1. Harris, I.C. and Becket Institute., Buddhism, power, and political order. 2007, Abingdon ; New York: Routledge.9780415410182 (hardback alk. paper)

2. Ling, T., Buddhism, imperialism, and war : Burma and Thailand in modern history. 1979, London: Allen & Unwin. xvii, 163.0042941059

3. Than, T. and P. Strachan, Essays on the history and Buddhism of Burma. 1988, Whiting Bay: Kiscadale. 185.1870838009

4. King, W.L., A thousand lives away : Buddhism in contemporary Burma. 1964, Oxford Eng.: Bruno Cassirer. 238

He also pointed out that PBS will be doing some further coverage that I may look into. (here is a recent feature from them: Ethnic and Religious Persecution in Burma April 21, 2006 Episode no. 934)

And for future perusing: Buddhism and Ecology Bibliography (if only there were something like this for Buddhist Ethics! - sounds like a job for.... me.....)

3 comments:

Gary said...

Hi Justin.

Wow, you've got quite a busy time ahead of you! All that reading and writing - just remember to look and see where all these ideas,concepts, and theories occur now and then!

With regards to social values in Buddhism, the Buddha always related his words to the person or people that he was addressing. He didn't seem to present doctrine just for the sake of general pronouncements or proselytizing. He did, however, present many teachings on ethics.

The three primary modes of making merit in Buddhism are given as Dana, Sila, and Bhavana (generosity, morality, and meditation). In his teachings on both Dana and Sila, the Buddha did present ethical advice to his listeners that dealt with society.

Looking at Sila, we can see that social ethics in Buddhism stem from personal ethics; social guidelines of behavior and relationships are inherent in the personal ethics of Buddhism. The 10 Duties of a King - or any ruler - (dasavidha-rajadhamma) are a good example of this. You can read a brief introduction to them on Forest Wisdom: http://forestwisdom.thaipulse.com/2007/08/buddhism-by-numbers-10-duties-of-king.html

Of course, the most basic level of Buddhist ethics are the five precepts, which every Buddhist (in theory) should be keeping. These are social and individual ethics, designed not only to help personal development, but also to build a harmonious (Buddhist) community. In such a community, no one should take the life of another being, steal, commit sexual misdeeds, lie, or take intoxicants. Although these are always taught as part of the individual Buddhist's progress on the Way, they have deep social implications.

The Vinaya and Patimokkha rules for bhikkhus also contain many, many regulations on how monks should relate to one another as well as how to behave in society as large.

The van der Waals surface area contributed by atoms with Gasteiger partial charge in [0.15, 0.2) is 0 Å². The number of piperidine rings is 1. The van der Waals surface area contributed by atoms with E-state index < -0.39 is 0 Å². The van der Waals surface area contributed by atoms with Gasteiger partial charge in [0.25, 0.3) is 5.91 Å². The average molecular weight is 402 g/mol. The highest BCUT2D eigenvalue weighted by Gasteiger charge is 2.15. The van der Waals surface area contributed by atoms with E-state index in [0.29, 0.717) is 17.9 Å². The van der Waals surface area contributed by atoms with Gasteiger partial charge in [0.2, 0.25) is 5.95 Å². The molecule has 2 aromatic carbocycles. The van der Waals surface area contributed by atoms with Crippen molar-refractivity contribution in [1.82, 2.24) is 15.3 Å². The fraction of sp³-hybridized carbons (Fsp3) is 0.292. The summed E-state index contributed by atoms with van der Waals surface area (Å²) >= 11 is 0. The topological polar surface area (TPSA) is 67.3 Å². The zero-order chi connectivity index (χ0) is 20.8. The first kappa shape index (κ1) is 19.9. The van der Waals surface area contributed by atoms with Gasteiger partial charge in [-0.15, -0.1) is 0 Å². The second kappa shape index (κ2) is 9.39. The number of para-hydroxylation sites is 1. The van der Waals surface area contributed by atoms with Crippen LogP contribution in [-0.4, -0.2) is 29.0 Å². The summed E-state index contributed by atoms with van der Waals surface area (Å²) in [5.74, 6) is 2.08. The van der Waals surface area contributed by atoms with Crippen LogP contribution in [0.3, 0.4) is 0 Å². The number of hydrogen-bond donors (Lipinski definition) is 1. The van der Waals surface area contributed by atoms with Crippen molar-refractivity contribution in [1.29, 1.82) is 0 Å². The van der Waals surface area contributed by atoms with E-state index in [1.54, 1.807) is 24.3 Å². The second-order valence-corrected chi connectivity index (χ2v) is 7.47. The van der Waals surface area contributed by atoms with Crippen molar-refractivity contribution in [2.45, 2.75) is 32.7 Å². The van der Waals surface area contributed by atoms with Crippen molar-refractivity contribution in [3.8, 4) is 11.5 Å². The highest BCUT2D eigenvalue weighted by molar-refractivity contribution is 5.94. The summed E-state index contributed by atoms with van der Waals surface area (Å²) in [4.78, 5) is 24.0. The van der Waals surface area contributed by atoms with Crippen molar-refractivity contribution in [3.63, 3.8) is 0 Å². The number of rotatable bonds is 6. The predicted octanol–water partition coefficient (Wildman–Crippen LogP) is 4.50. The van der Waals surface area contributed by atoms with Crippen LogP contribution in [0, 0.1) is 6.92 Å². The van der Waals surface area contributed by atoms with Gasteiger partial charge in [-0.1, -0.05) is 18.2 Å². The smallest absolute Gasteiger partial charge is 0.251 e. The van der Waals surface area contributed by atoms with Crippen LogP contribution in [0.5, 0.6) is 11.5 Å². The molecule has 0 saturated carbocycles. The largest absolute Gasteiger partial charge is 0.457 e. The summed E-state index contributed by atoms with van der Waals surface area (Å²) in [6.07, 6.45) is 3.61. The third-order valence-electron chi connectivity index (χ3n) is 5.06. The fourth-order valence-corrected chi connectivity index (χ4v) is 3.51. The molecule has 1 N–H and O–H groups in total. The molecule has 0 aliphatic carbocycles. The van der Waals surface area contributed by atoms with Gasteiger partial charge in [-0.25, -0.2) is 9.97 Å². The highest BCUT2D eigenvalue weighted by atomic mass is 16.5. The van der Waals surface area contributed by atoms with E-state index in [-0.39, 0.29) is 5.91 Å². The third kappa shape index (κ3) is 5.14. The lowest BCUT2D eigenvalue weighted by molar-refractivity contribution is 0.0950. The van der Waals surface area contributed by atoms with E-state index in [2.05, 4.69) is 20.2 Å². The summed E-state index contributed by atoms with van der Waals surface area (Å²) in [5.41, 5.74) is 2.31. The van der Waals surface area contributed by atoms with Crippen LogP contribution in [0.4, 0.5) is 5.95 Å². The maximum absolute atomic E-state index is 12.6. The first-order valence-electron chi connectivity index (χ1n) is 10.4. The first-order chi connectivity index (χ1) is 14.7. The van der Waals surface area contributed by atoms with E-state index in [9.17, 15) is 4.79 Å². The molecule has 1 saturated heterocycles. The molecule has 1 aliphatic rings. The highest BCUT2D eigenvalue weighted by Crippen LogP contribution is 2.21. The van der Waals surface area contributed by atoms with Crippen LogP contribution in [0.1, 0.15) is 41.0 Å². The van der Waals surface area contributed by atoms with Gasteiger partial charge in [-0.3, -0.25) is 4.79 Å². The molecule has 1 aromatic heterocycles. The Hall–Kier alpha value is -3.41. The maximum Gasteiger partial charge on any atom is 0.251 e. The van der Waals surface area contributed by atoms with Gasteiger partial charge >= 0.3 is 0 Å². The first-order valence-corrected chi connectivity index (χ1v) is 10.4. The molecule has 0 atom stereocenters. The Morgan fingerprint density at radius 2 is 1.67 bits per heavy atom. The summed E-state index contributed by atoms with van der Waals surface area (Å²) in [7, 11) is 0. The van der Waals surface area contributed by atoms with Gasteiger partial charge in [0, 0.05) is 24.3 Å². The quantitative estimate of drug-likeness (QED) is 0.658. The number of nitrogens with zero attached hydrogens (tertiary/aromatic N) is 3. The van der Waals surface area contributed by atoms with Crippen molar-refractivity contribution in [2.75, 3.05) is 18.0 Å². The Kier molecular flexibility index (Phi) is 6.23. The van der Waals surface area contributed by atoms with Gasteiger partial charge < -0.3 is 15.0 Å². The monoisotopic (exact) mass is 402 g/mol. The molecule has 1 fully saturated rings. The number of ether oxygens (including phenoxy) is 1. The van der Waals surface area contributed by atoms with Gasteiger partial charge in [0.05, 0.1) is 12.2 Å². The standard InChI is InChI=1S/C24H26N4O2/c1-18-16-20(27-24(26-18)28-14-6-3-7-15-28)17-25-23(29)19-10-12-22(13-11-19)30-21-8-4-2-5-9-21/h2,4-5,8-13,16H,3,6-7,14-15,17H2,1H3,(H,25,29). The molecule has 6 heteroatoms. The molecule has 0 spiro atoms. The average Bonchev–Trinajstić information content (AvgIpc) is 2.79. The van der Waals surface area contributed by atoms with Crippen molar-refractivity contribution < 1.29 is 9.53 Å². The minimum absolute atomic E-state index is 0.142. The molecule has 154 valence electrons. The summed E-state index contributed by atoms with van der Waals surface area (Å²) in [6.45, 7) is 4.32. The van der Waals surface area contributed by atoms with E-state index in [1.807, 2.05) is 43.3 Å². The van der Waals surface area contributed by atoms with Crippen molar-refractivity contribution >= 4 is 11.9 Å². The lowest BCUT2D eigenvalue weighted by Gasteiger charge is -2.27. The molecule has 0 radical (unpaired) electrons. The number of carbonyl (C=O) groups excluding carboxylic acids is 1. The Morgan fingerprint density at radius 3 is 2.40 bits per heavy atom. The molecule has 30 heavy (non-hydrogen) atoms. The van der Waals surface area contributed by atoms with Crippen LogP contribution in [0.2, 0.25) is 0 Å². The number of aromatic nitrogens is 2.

Anyway, good luck with your studies, and pass on my appreciation to Damien Keown for his 'Oxford Dictionary of Buddhism' which I've found to be the best book of its kind on the various Buddhist schools and their related cultures.

Be well,
Gary at Forest Wisdom.
http://forestwisdom.thaipulse.com/

P.S. The Oxford English Dictionary defines 'asocial' as "avoiding or inconsiderate of others" - Buddhism isn't really either of these, is it? Just semantics I know, but...

Gewel said...

This is a really good post. Thanks! If you have any time, would you be willing to chat about grad school/PhD work? I'm working at choosing a subject area (probably Buddhist Psychology, I think?) and I have some nitpicky questions.

Thanks!

Buddhist_philosopher said...

Hi Gary, you are very right about the Buddha's discourses being directed at particular people/places. The problem we are left with today (and the same went for the early Sangha not long after his death) was that we have all of these particular statements and that none of them are directed to us. So we must seek underlying 'themes' or general patterns in the suttas, things that we can agree both work for us today and are in line with the particular teachings of the suttas.

I do have big questions (to be posted soon no doubt) about the relationship between merit-making and nirvana. There seems to be a clear gulf between the two, either you are merit-making, described by the Pali. puñña, or you are committing deeds that are bringing you ever closer to awakening, denoted by the term kusala.

I appreciate the existence of the rajadhamma and the example of Ashoaka, but wonder to what extent Buddhists have held their leaders to these examples. These ideals exist, but how much do monks/laity complain when their leaders fail to live up to them?

While I really do think that Buddhism is highly ethical and social, I do share what I take to be Damien's concern that this ethics/social philosophy has yet to be clearly articulated, at least to the West/by Western standards. Damien notes by example that books on, say, Nagarjuna's Ontology can fill a small library while those on Buddhist Ethics (from any/all traditions) can be counted with one's fingers. Within the traditions too, it seems that issues of ontology, meditation, abhidhamma, etc all get wide attention while ethics specifically: how we are to treat one another and why, seems to be mostly a side note (a few notable suttas aside).

This has become far too much for a 'comment' but again let me thank you for your thoughtful comments and I do hope we continue our discussion.

Gewel - It's always nice to hear of another person venturing into the rabbit hole of grad school in Buddhist Studies. Shoot me an email at buddhistethics at gmail.com with your q's and I'll happily address them post-haste.